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The secondary concern with imitation in Scripture

Posted by on Nov 21, 2012 in community, discipleship, fellowship, scripture | 3 comments

The secondary concern with imitation in Scripture

As I mentioned in my post “Lessons in Imitation,” the idea of imitation is very important to the authors of the New Testament. This is especially true of Paul, but John (at least) also exhorts his readers toward imitation. In that post, I listed several of the passages in Scripture in which people were exhorted toward imitation. Those instructions included the imitation of God as well as the imitation of other followers of Jesus (both the authors and others).

When we read through those passages, we can see that the primary concern of the authors is for the readers to consider who they are imitating. In this post, I want to consider another concern about imitation that can only be inferred from those passages, and so is a secondary concern.

What concern is that? While the primary concern of the scriptural authors is for the readers to think carefully about who they are imitating, a secondary concern is for the readers to think about the kind of life they are living and that others are imitating.

Now, before I begin, I need to make something clear. We do not live a certain way because other people are watching us (noticing how we live and following our example, either good or bad). Instead, we live a certain way in obedience to Jesus Christ and in order to glorify God. However, while other people ARE watching us, and they ARE following our example whether we realize it or not. And, being a good example (of a follower of Jesus Christ and child of God) is part of obeying Jesus and glorifying God.

But, even before talking about what it means to live in a way that honors Jesus, there’s another step that we need to consider – a step that I think many among the church are setting aside. What step is that? Actually sharing life with others so that they are able to see your life and you are able to see their life.

Think about it… How can you imitate someone if you do not know how that person lives? How can someone imitate your way of life if they do not know how you live? For too long, the church has relied almost completely on words (either spoken or written) as the primary method of teaching and discipleship. This is not sufficient.

We must begin sharing our lives with one another – every aspect of our lives – yes, even the parts that you wish were not there. Why? Because that’s how real discipleship, teaching, and fellowship takes place. Anything else is a farce – a fake – not reality.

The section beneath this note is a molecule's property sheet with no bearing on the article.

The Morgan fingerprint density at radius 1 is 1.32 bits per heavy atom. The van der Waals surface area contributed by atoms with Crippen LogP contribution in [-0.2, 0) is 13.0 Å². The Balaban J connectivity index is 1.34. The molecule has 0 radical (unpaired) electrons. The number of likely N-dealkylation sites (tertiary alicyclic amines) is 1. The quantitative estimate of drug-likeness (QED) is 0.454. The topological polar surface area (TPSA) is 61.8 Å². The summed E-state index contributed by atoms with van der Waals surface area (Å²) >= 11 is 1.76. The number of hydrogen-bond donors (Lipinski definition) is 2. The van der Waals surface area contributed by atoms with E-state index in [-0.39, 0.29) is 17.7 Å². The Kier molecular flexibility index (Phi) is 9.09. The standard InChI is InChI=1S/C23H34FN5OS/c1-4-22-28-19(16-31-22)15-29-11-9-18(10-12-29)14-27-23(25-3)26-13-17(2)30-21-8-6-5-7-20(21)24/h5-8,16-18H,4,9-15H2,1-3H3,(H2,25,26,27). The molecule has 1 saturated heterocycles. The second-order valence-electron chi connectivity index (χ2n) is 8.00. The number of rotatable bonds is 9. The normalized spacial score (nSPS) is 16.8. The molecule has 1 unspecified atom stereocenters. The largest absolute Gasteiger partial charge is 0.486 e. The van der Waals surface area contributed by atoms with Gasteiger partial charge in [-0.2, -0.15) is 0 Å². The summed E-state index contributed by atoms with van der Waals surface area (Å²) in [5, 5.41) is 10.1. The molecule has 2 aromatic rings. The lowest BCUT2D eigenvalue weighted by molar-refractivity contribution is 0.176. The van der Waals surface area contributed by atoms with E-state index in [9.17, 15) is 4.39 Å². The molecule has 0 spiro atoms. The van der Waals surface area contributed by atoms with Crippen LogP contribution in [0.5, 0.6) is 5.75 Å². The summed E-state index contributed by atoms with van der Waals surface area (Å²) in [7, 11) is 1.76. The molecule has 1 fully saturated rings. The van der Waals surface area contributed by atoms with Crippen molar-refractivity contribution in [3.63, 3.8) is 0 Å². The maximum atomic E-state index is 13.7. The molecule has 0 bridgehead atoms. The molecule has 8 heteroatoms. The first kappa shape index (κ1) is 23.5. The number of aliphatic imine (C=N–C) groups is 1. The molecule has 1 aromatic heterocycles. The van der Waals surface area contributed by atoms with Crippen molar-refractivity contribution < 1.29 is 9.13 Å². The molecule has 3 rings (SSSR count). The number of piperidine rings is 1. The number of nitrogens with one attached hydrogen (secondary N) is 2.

Of course, the church today does not accept this kind of messiness… because life is messy. Instead, we prefer to have things polished, practiced, excellent. And, I think, this is stunting the growth of many Christians.

So, start sharing your life with other brothers and sisters in Christ. Let them see the good and the bad. It’s okay, even if they reject you. And some will.

But, others will accept you as you are, and you will be able to accept them as they are. And, together, you will learn to imitate good and stay away from evil, and together you will grow in maturity in Jesus Christ.


Comments are closed. If you would like to discuss this post, send an email to alan [at] alanknox [dot] net.

  1. 11-21-2012

    Primary concern is the “Who?” Secondary concern is the “What?”
    Yet, two key questions in both cases are “Why?” and “How?”

    Why should I be an imitator of God? Isn’t He perfect and I sinful? Isn’t it arrogant to think I could be like God? Wasn’t that part of the temptation that deceived Eve in the Garden?

    Also, just how should I go about imitating the Creator of the Universe? That sounds like a grandiose plan doomed to fail from the start. How could could I do such an awesome thing?

    Why? “Don’t you know…” Those who believe in Christ are dead to sin. We have ALREADY been blessed with EVERY spiritual blessing in heavenly places. It is Christ who lives in us. What Christ is, we are! We can know the love of Christ that surpasses knowledge, and come to the fullness of Him who dwells in us. Why? Because we can!

    How? With all your heart, mind, soul, and strength. Be transformed by renewing of your mind. Diligently seek Him. Be filled with the Spirit. Walk in the Spirit and in fellowship with Christ and one another. If you love Him the result will be that you will keep His commands.

    Being an imitator is not about simply picking a target and mimicking them. It is, “Have this mind among yourselves, which is yours in Christ Jesus…” Trust Him outright, and His peace, which surpasses ALL understanding, will guard your hearts and minds in Christ Jesus.

    Who are my targets and why? They’re humble, not proud. How and what should I imitate about them? In humility and love, seek unity in the Spirit of Christ.


  2. 11-22-2012

    How refreshing! In a world where so many Christians struggle with their ethical calculus, we need to reclaim the primacy of imitatio Christi.

  3. 11-26-2012


    Thanks for continuing this series with your comment. Your addition is in line with what I’ve been reading as well.


    Thanks for the comment and the link. I hope to check it out soon.